94 Camry Suspension Problem?

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Old 19 Nov 2006, 01:20 am   #1 (permalink)
taovan
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Default 94 Camry Suspension Problem?

Hi
My 94 Camry has excessive bounce on rough surface? Will replacing 4
struts help? Can someone, like me, with not mechanical experience do
the installation? What brand do you recommend?


Ivan

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Old 19 Nov 2006, 06:40 am   #2 (permalink)
m Ransley
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Default Re: 94 Camry Suspension Problem?

Sure it will help to replace them.

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Old 19 Nov 2006, 08:35 am   #3 (permalink)
Daniel
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Default Re: 94 Camry Suspension Problem?

taovan wrote:
> Hi
> My 94 Camry has excessive bounce on rough surface? Will replacing 4
> struts help? Can someone, like me, with not mechanical experience do
> the installation? What brand do you recommend?
>
>
> Ivan

==================
Others will disagree but I always use Toyota parts.
With out a lot of mechanical experience this job is best left to a
mechanic.
You can shop prices online for the parts though.
Check spring sag prior to beginning. Check stabilizer bar bushings and
end links.
Check ball joints and control arm bushings. Check axle boots.

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Old 20 Nov 2006, 12:31 am   #4 (permalink)
taovan
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Default Re: 94 Camry Suspension Problem?

Thanks Daniel.
This may sound like a dumb question to you. What are the Toyota parts
that I need to buy? Can you give me the names and from where I can get
them? Can BigOTire do the job right?
Thanks

Ivan


Daniel wrote:
> taovan wrote:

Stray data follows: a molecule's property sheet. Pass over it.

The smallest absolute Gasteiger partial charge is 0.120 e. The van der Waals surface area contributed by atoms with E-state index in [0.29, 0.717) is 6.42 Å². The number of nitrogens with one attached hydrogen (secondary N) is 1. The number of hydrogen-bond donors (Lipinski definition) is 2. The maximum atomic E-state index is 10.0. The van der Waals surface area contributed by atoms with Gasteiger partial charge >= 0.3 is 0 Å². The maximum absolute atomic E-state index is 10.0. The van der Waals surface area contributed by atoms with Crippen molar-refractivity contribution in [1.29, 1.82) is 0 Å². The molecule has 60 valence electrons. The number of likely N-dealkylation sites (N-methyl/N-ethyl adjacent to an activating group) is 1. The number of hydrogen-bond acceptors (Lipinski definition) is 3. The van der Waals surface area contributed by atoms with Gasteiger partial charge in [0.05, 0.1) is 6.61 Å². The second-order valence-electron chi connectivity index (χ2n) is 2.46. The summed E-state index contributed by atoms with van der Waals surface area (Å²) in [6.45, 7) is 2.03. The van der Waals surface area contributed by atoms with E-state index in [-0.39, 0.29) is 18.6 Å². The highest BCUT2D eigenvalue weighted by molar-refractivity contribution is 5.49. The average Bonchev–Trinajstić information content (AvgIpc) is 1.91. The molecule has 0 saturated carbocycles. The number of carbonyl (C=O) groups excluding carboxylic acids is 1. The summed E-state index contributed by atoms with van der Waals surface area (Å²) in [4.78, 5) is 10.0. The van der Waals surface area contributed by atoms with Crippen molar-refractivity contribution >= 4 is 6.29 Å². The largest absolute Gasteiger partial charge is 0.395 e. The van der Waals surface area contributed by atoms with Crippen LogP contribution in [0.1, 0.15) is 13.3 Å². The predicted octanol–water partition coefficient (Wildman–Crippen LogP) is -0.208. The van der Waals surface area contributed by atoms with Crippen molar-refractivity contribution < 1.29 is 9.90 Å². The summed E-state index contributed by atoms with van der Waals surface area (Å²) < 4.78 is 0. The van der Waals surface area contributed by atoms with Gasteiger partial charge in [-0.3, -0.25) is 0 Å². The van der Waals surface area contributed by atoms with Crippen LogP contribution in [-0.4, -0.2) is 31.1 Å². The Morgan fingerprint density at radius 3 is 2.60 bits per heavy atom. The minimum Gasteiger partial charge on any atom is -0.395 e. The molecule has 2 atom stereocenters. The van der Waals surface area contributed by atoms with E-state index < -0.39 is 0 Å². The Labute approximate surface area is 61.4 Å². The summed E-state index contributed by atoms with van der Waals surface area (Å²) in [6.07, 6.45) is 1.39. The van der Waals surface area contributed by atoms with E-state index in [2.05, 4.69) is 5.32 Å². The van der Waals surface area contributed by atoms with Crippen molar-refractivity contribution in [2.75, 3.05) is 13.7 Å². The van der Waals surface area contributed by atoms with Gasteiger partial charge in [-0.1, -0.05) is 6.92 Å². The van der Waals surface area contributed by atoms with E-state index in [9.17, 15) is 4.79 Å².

> > Hi
> > My 94 Camry has excessive bounce on rough surface? Will replacing 4
> > struts help? Can someone, like me, with not mechanical experience do
> > the installation? What brand do you recommend?
> >
> >
> > Ivan

> ==================
> Others will disagree but I always use Toyota parts.
> With out a lot of mechanical experience this job is best left to a
> mechanic.
> You can shop prices online for the parts though.
> Check spring sag prior to beginning. Check stabilizer bar bushings and
> end links.
> Check ball joints and control arm bushings. Check axle boots.


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Old 20 Nov 2006, 11:49 am   #5 (permalink)
Daniel
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Default Re: 94 Camry Suspension Problem?

taovan wrote:
> Thanks Daniel.
> This may sound like a dumb question to you. What are the Toyota parts
> that I need to buy? Can you give me the names and from where I can get
> them? Can BigOTire do the job right?
> Thanks
>
> Ivan

==========================
It's sort of difficult to find a good mechanic.
Seems like almost every time I've anyone do anything to the car I find
something not quite right.
I don't necessarily blame them. They're usually on a time clock where
if they finish sooner they earn more money. Plus it is not actually